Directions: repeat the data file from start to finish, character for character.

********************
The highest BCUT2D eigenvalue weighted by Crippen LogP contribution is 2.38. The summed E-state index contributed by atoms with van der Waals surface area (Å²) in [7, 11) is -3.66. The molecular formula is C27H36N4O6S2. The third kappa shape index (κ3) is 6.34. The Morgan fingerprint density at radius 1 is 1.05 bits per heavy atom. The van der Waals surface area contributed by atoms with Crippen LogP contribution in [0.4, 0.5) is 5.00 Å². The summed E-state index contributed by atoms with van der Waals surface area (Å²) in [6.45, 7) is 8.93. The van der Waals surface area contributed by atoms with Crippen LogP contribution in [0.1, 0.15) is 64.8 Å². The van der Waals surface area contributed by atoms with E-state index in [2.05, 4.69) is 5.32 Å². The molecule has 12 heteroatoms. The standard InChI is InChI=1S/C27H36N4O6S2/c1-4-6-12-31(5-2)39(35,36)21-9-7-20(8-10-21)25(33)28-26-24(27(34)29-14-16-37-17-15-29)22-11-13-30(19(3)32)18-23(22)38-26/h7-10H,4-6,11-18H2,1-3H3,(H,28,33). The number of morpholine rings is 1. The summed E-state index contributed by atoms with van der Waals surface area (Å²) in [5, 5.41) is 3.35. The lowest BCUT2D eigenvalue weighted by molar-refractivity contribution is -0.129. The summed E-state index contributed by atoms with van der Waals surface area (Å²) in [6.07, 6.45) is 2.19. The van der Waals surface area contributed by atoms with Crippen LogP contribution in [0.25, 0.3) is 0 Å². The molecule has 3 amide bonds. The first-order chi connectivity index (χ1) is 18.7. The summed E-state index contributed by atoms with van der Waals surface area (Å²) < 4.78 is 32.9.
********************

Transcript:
The highest BCUT2D eigenvalue weighted by Crippen LogP contribution is 2.38. The summed E-state index contributed by atoms with van der Waals surface area (Å²) in [7, 11) is -3.66. The molecular formula is C27H36N4O6S2. The third kappa shape index (κ3) is 6.34. The Morgan fingerprint density at radius 1 is 1.05 bits per heavy atom. The van der Waals surface area contributed by atoms with Crippen LogP contribution in [0.4, 0.5) is 5.00 Å². The summed E-state index contributed by atoms with van der Waals surface area (Å²) in [6.45, 7) is 8.93. The van der Waals surface area contributed by atoms with Crippen LogP contribution in [0.1, 0.15) is 64.8 Å². The van der Waals surface area contributed by atoms with E-state index in [2.05, 4.69) is 5.32 Å². The molecule has 12 heteroatoms. The standard InChI is InChI=1S/C27H36N4O6S2/c1-4-6-12-31(5-2)39(35,36)21-9-7-20(8-10-21)25(33)28-26-24(27(34)29-14-16-37-17-15-29)22-11-13-30(19(3)32)18-23(22)38-26/h7-10H,4-6,11-18H2,1-3H3,(H,28,33). The number of morpholine rings is 1. The summed E-state index contributed by atoms with van der Waals surface area (Å²) in [5, 5.41) is 3.35. The lowest BCUT2D eigenvalue weighted by molar-refractivity contribution is -0.129. The summed E-state index contributed by atoms with van der Waals surface area (Å²) in [6.07, 6.45) is 2.19. The van der Waals surface area contributed by atoms with Crippen LogP contribution in [0.25, 0.3) is 0 Å². The molecule has 3 amide bonds. The first-order chi connectivity index (χ1) is 18.7. The summed E-state index contributed by atoms with van der Waals surface area (Å²) < 4.78 is 32.9.